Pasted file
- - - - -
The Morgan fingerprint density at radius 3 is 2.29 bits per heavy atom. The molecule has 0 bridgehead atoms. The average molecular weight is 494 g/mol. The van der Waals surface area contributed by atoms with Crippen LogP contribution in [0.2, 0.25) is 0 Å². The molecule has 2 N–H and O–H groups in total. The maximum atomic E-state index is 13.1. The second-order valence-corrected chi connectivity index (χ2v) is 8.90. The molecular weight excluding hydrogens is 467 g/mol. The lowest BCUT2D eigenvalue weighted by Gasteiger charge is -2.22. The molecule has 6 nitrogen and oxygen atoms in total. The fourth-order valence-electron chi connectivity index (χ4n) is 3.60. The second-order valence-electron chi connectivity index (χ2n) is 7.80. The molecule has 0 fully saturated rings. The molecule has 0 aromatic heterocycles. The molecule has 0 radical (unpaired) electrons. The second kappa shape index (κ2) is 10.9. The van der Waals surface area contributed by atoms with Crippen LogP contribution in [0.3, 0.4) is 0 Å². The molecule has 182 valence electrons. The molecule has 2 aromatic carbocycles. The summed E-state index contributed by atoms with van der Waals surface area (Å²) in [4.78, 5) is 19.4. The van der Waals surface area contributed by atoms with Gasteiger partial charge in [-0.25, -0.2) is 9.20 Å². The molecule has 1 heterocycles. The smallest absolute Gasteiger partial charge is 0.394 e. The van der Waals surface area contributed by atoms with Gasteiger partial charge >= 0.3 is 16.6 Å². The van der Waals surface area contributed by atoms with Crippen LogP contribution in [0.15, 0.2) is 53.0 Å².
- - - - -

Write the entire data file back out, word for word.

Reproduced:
The Morgan fingerprint density at radius 3 is 2.29 bits per heavy atom. The molecule has 0 bridgehead atoms. The average molecular weight is 494 g/mol. The van der Waals surface area contributed by atoms with Crippen LogP contribution in [0.2, 0.25) is 0 Å². The molecule has 2 N–H and O–H groups in total. The maximum atomic E-state index is 13.1. The second-order valence-corrected chi connectivity index (χ2v) is 8.90. The molecular weight excluding hydrogens is 467 g/mol. The lowest BCUT2D eigenvalue weighted by Gasteiger charge is -2.22. The molecule has 6 nitrogen and oxygen atoms in total. The fourth-order valence-electron chi connectivity index (χ4n) is 3.60. The second-order valence-electron chi connectivity index (χ2n) is 7.80. The molecule has 0 fully saturated rings. The molecule has 0 aromatic heterocycles. The molecule has 0 radical (unpaired) electrons. The second kappa shape index (κ2) is 10.9. The van der Waals surface area contributed by atoms with Crippen LogP contribution in [0.3, 0.4) is 0 Å². The molecule has 182 valence electrons. The molecule has 2 aromatic carbocycles. The summed E-state index contributed by atoms with van der Waals surface area (Å²) in [4.78, 5) is 19.4. The van der Waals surface area contributed by atoms with Gasteiger partial charge in [-0.25, -0.2) is 9.20 Å². The molecule has 1 heterocycles. The smallest absolute Gasteiger partial charge is 0.394 e. The van der Waals surface area contributed by atoms with Gasteiger partial charge >= 0.3 is 16.6 Å². The van der Waals surface area contributed by atoms with Crippen LogP contribution in [0.15, 0.2) is 53.0 Å².